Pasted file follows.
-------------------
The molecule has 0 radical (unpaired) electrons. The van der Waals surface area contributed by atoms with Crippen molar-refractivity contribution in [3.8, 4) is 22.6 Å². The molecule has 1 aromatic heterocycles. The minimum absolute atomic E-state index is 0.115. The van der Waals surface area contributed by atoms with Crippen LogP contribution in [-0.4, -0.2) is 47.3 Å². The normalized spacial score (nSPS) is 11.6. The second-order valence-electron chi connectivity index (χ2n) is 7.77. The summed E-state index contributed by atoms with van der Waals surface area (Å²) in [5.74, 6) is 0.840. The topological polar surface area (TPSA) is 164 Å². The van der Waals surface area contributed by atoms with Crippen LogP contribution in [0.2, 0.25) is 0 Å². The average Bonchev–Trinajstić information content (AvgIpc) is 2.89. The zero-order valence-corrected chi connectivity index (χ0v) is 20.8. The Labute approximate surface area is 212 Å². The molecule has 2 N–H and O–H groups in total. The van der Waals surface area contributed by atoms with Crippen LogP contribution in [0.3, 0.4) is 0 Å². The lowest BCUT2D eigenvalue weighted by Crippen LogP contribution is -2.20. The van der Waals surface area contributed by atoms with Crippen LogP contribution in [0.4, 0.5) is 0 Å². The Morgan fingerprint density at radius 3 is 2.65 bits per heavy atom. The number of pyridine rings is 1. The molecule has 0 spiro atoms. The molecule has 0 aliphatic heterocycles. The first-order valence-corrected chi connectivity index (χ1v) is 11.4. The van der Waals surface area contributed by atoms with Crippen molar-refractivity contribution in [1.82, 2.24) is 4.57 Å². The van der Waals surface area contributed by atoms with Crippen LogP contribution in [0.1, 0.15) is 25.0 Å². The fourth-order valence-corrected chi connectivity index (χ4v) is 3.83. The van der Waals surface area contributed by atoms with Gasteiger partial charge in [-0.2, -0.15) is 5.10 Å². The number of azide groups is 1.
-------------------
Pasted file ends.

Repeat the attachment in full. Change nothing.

The molecule has 0 radical (unpaired) electrons. The van der Waals surface area contributed by atoms with Crippen molar-refractivity contribution in [3.8, 4) is 22.6 Å². The molecule has 1 aromatic heterocycles. The minimum absolute atomic E-state index is 0.115. The van der Waals surface area contributed by atoms with Crippen LogP contribution in [-0.4, -0.2) is 47.3 Å². The normalized spacial score (nSPS) is 11.6. The second-order valence-electron chi connectivity index (χ2n) is 7.77. The summed E-state index contributed by atoms with van der Waals surface area (Å²) in [5.74, 6) is 0.840. The topological polar surface area (TPSA) is 164 Å². The van der Waals surface area contributed by atoms with Crippen LogP contribution in [0.2, 0.25) is 0 Å². The average Bonchev–Trinajstić information content (AvgIpc) is 2.89. The zero-order valence-corrected chi connectivity index (χ0v) is 20.8. The Labute approximate surface area is 212 Å². The molecule has 2 N–H and O–H groups in total. The van der Waals surface area contributed by atoms with Crippen LogP contribution in [0.3, 0.4) is 0 Å². The lowest BCUT2D eigenvalue weighted by Crippen LogP contribution is -2.20. The van der Waals surface area contributed by atoms with Crippen LogP contribution in [0.4, 0.5) is 0 Å². The Morgan fingerprint density at radius 3 is 2.65 bits per heavy atom. The number of pyridine rings is 1. The molecule has 0 spiro atoms. The molecule has 0 aliphatic heterocycles. The first-order valence-corrected chi connectivity index (χ1v) is 11.4. The van der Waals surface area contributed by atoms with Crippen molar-refractivity contribution in [1.82, 2.24) is 4.57 Å². The van der Waals surface area contributed by atoms with Crippen LogP contribution in [0.1, 0.15) is 25.0 Å². The fourth-order valence-corrected chi connectivity index (χ4v) is 3.83. The van der Waals surface area contributed by atoms with Gasteiger partial charge in [-0.2, -0.15) is 5.10 Å². The number of azide groups is 1.